After an amazing performance the night before at Southport, a crowd of about 1300 packed the Eatons Hill Hotel in the northern suburbs of Brisbane and the atmosphere was palpable from the moment the lights went down in the room. The band that started out as Flowers in the seventies, to eventually become known as Icehouse, was back in full swing. Opening up with 'Fatman', from the Icehouse album, and from then on, it was a continuous serving of hit after hit including 'Icehouse', 'Love In Motion', 'Hey Little Girl' 'Crazy', 'Electric Blue' and, of course, 'Great Southern Land'. Iva recently admitted to me that this was probably his favourite song to play 'live'. “I never tire of 'Great Southern Land',” he told me in a recent interview. “Not only because of what it's become and its place, I guess, in Australia's consciousness but because it's always been a very comfortable song to play. In fact, we always use it as our kind of sound check as it were to make sure that everything is in its right, proper place. It's just one of those songs. Instead of being a struggle, which some of them are, it always feels like coming home in a strange sort of way. It's a very settling thing to play.” And, judging by the response to the opening strains of that song, it was pretty obvious that the crowd is always thrilled to hear it.

As a lover of the sax, I was blown away by saxophonist Glenn Reith's performance on 'Don't Believe Anymore' and just to mix things up a bit, the guys threw in a Dubhouse version of 'No Promises'. For those not in the know, the band used the psuedonym Dubhouse when performing a few reggae shows recently, where they turned some of their songs into reggae numbers. The idea apparently went over so well that a Dubhouse CD is now available, with a live recording from one of those shows and the band has incorporated this number into their 'classic' set. Michael Paynter might be the youngest member of the band, but that doesn't mean he isn't big on talent, playing a variety of instruments and displaying his amazing vocal strengths on 'Touch the Fire'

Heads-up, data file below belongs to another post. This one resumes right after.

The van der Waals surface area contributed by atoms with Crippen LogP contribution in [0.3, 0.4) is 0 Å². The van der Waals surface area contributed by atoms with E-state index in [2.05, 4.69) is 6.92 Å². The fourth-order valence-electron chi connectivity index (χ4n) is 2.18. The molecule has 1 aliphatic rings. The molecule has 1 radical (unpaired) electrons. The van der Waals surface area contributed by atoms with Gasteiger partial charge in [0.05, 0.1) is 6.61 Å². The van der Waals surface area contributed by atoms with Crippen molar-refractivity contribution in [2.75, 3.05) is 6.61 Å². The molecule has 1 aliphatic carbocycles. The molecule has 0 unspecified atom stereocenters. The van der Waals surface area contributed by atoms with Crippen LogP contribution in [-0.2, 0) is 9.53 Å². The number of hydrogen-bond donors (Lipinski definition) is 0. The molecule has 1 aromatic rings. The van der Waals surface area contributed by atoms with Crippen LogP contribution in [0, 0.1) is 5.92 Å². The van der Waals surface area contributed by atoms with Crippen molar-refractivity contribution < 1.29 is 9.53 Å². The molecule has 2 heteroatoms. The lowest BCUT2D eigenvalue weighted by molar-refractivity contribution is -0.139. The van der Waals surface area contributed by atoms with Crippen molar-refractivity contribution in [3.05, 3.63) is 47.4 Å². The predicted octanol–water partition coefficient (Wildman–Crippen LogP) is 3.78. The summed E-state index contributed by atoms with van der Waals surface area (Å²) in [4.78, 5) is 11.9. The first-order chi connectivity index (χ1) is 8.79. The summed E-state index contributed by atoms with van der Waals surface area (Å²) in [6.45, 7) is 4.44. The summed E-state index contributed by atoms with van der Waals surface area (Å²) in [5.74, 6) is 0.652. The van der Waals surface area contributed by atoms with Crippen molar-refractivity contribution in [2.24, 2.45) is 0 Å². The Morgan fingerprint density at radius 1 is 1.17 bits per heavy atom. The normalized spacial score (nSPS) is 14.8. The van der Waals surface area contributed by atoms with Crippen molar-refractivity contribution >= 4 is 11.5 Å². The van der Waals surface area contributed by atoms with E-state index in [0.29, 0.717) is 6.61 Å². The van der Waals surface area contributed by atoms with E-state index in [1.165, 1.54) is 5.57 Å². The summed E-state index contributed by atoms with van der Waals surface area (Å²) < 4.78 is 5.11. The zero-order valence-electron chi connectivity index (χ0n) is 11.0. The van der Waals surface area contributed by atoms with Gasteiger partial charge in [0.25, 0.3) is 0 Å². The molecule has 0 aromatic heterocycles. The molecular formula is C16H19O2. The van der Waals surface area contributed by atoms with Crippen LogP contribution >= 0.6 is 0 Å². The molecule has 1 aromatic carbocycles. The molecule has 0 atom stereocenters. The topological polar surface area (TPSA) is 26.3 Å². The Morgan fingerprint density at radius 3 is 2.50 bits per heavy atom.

As always, the lighting and effects on stage were a big part of the show and the constantly changing images and video clips on the screen behind the band added an extra dimension to an already impressive performance.

Icehouse ended their set with two of their earliest hits, 'Can't Help Myself' and 'We Can Get Together', before returning to the stage for the encore, a rendition of Lou Reed's 'Walk On the Wild Side' and 'Heartbreak Kid' , closing the show with 'Nothing Too Serious'.

As Iva admitted to me in a recent interview, he tends to have two completely different switches. One for performing and one for writing. “And for the moment,” he told me, “the performing mode is the dominant one.” Well, last weekend's gigs were certainly proof of that. The singer was most definitely in 'performing mode' and the band has lost none of the appeal of their early years.

My verdict of both shows? Most definitely worth the trip! Both Icehouse and Models were in top form and my only regret is that there were only two shows... Given half a chance, I'd do it all again! Follow the link and check out our gallery of photos from Southport.

To view images from RSL Club Southport click HERE

by Sharyn Hamey